Republicans are at each other’s throats over their Presidential nomination. Democrats are ruthlessly fighting as well. But if we all step back for a minute and take a breath, it shouldn’t be this way. The Presidency was never meant to be so powerful. But the Presidency as a powerhouse is really a proxy for an out of control Washington that has overstepped its bounds in all areas.
We have five black robed masters who have determined that they and they alone can set the boundaries of morality for 320 million people. Instead of trusting the people themselves or the duly elected representatives of the people in fifty semi-sovereign states, these five black robed masters have determined that a heterogenous nation will be homogenous sharing the same values across the fruited plan.
So naturally all sides now have a very vested interest in the election of the President who nominates our black robed, life tenured masters.
At the same time, we have a federal bureaucracy that involves itself down to the street level of small municipalities, demanding compliance with regulations set in far off Washington that are shaped by a field of lobbyists with vested financial interests for various trade groups that must justify their existence. Every public pool needs a handicapped accessible chair on the off chance that on one occasion someone might need it to get in a pool. Dish washer detergent is regulated to make it less effective in the name of the environment. The zika virus spreads and the government wants to spend millions to study it instead of spraying DDT to kill the damn mosquitos.
The President presides over this every growing bureaucracy and shapes both amounts of funding and direction of funding as well as regulatory language that can affect small shops on the fading main street of a small town as well as Fortune 500 companies.
The tax code continues to grow and become more complicated. The President can write executive orders to shape various policies with a congress that does little to combat him. Cranes and buildings rise over the nation’s capitol as more and more millionaires and billionaires take up residence there to be close to the power. Washington is having a building boom to rival third world countries with newly discovered oil reserves.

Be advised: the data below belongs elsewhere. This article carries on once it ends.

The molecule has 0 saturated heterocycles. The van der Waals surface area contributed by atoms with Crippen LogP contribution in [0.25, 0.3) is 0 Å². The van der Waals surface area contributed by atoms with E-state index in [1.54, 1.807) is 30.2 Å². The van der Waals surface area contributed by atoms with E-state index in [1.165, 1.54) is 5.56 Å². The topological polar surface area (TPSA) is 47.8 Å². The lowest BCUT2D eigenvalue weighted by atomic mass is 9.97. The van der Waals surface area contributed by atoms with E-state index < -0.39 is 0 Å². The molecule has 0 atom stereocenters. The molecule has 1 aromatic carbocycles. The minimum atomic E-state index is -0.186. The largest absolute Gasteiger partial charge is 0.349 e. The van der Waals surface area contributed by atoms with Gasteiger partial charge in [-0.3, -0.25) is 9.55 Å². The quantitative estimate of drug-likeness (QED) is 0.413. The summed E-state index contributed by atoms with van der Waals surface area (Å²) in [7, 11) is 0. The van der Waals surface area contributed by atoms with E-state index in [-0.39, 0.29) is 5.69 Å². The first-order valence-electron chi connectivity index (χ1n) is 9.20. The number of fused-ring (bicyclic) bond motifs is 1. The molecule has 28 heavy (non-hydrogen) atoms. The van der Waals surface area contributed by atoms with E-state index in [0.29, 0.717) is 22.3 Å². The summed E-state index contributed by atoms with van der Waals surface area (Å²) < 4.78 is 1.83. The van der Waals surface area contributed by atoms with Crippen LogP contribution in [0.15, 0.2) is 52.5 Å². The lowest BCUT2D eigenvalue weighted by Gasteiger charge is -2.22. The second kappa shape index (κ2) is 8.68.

It was never supposed to be that way. Washington was never supposed to be that powerful. The future of the country, of us, and of our children should not have to depend on the election of one politician or even congress or the federal courts.
The founders intended this nation to have both vertical and horizontal federalism with the states ceding limited powers to Washington, D.C. The system has gotten out of whack and neither party has any interest in devolving power back to the states. Frankly, few of the states have an interest in doing that either. The states want Washington to call the shots and send largesse back to the states. But neither congressmen nor bureaucrats in Washington should really have any say over street paving in a town 1,000 miles away from the District of Columbia, but they do.
The founders of this country lived and died with very real ideas we now find abstract. You may look at the third amendment to the constitution and wonder about housing soldiers. It was a very real issue for the founders. The amendments to the constitution, including the second amendment, were not abstractions to them. Their grandfathers had participated in the Glorious Revolution, which was closer in time to them than we are to them. The ideas mattered and they were willing to die for those ideas.
Along with those ideas, the founders had a real distrust of direct democracy. They knew the nature of man. Whether they were deists or not, they had a very Christian world view on mankind and knew that men could be vain, licentious, corrupt, lying, and greedy. Mankind is full of sinners and pitting sinners against each other in power meant fewer sinners riding roughshod over the people. The best way to do this was to divide power through a series of checks and balances and divisions of power between states and a federal power and between institutions within each state and at the national level.
The founders, were they here today, would know that the best way to “make America great again” is not to send a strong leader to Washington make it work, but to redistribute Washington’s power back to the states and recalibrate the powers between the people, the states, and Washington.
Five black robed masters should not be able to redefine a multi-thousand year old institution because it makes less than 10% of the population happy. One President should not be able to direct an education bureaucracy to encourage gender neutral bathrooms in local schools across America. The bureacracy itself should not be able to redefine a mud puddle as a navigable waterway over which to exercise regulation of a person’s backyard. And no congressman should be able to direct a vanity building project back in his home state. The fight for the Presidency should not mean as much as it does because the Presidency itself should not mean as much as it now does. The way to fix Washington is to force it to surrender power back to fifty states and their citizens.
The grueling fights should happen there, at the local and state level, where the government closest to the people can govern best with the people keeping a watchful eye.